Hosea 11:1, 3-4, 8c-9 / Psalm 12 / Ephesians 3:8-12, 14-19 / John 19:31-37
Although Paul humbly called himself the least of the saints or the children of God, he felt privileged to preach the Gospel to the Gentiles. All that was hidden and yet prophesied was realized in Christ. Revelation was given, not to one nation only or to a disconnected few, but was “made known through the church”. The Church remains the guardian of the deposit of faith. Open to all people with faith, she is both the interpreter and dispenser of this truth or wisdom. Because of Jesus, we can truly approach and know God as “Our Father” and be strengthened by his Spirit. Jesus lives in us and in our discipleship. Our Lord showers grace upon his people of faith. He fills us with the divine presence. As the revelation of the Father, Jesus enables us to better know and to love God. It is staggering what Jesus has done for us.
Israel or the People of God were looked upon as God’s child. (Verse two is missing where reference is made to Israel’s infidelity and flirting with false worship.) God would not disown his own, no matter how terribly they forgot him. Ephraim was the strongest of the tribes of Israel. God sought to draw him to himself, not like a slave or an animal, but with bands of love. God had every reason to send down fire as he did upon Sodom and Gomorrah, but he would not. No matter how confused and disobedient, the Father showed compassion and gentleness to his infant child, his people. He would forgive them and send them one who would show them the way by his example and by taking upon himself the price of their rebellion.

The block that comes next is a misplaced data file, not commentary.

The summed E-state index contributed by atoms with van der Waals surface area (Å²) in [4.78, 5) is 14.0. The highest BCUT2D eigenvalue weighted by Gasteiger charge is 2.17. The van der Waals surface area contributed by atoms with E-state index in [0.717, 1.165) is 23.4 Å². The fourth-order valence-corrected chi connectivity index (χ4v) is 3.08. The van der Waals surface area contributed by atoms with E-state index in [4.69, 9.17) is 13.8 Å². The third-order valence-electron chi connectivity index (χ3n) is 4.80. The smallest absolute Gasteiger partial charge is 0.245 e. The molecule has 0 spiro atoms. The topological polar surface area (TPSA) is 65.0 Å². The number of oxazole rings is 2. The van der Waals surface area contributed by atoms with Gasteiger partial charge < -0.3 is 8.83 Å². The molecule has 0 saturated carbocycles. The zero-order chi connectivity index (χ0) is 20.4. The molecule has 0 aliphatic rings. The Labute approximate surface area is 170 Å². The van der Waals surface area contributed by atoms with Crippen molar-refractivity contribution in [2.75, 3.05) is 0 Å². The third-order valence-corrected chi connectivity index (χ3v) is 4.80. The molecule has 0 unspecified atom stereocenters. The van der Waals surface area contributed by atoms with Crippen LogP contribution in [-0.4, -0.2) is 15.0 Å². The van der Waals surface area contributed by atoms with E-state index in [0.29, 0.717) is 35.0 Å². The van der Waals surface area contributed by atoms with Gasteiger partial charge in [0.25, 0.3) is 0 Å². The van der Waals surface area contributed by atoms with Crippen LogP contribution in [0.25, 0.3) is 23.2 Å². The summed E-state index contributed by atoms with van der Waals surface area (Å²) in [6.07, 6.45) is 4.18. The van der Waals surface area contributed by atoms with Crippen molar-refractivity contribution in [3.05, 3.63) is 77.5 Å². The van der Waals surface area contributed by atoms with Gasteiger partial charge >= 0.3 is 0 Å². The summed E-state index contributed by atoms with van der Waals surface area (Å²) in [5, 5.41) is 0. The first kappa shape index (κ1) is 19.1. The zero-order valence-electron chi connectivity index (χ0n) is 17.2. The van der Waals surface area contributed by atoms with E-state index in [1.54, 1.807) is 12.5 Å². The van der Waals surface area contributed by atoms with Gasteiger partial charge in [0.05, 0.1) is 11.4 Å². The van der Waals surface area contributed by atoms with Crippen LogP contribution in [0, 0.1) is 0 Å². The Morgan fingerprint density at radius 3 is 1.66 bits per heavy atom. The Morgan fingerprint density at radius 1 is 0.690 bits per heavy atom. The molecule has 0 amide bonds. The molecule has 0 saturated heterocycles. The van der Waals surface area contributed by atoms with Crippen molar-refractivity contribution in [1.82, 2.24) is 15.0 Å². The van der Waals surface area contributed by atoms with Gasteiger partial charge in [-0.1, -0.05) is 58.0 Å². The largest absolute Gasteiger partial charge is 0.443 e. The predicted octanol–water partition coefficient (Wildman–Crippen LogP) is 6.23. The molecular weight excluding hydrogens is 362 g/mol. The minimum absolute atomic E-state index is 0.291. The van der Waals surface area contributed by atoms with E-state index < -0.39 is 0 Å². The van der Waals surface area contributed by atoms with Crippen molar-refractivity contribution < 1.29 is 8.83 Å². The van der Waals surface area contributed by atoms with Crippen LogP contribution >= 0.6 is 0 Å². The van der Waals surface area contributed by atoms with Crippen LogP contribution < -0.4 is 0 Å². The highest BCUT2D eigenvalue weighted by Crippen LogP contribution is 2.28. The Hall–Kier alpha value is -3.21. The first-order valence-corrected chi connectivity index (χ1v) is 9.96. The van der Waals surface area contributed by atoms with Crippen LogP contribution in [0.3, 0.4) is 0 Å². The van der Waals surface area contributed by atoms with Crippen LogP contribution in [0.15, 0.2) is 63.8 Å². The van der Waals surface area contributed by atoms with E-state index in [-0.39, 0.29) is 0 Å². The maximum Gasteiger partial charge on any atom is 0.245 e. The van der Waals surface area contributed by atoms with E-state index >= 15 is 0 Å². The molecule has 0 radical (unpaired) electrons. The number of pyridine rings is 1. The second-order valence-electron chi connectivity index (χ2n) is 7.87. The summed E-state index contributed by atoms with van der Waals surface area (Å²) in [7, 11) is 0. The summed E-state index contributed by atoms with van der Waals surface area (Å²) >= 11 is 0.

Men would not judge us as mercifully as does the Almighty. God could have left us in our sins, but in the course of time, he sent his Son to save us. Our elder brother Christ has suffered all things for our sakes. The Psalm exhorts the great truth that was realized in Jesus: “God indeed is my savior; I am confident and unafraid. My strength and my courage is the LORD, and he has been my savior.”
The Gospel gives us the scene where Jesus is found dead on the cross. A soldier pierces his side with a lance. Blood and water immediately flowed out. This scene is connected with the sacraments, poured out so that we might have a share in Christ’s life. Jesus is the water of eternal life. His is the saving blood of the new Lamb. Jesus dies once-and-for-all. He can never suffer or die again. But the sacraments draw us into the paschal mystery. The mystery of the Sacred Heart is intricately connected to the sacraments, particularly the Mass which makes both Jesus and his saving activity, i.e. his sacrifice, present.
As the Council of Trent taught, and Vatican II reaffirmed, Jesus suffered and died at our hands. The accumulative sins of men from all times and places targeted the Sacred Heart of Jesus. His was and is the love which would not stop loving the very ones who betrayed and murdered him.
The only way that we can make reparation for our forgetfulness and wrongs is to offer ourselves with him. We may not be perfect, but we offer all that we are and will be. Jesus is the sin offering. He is the one who makes true satisfaction for sin. He turns our act of rebellion into his saving oblation. Will we ever really understand the incredible mercy of God?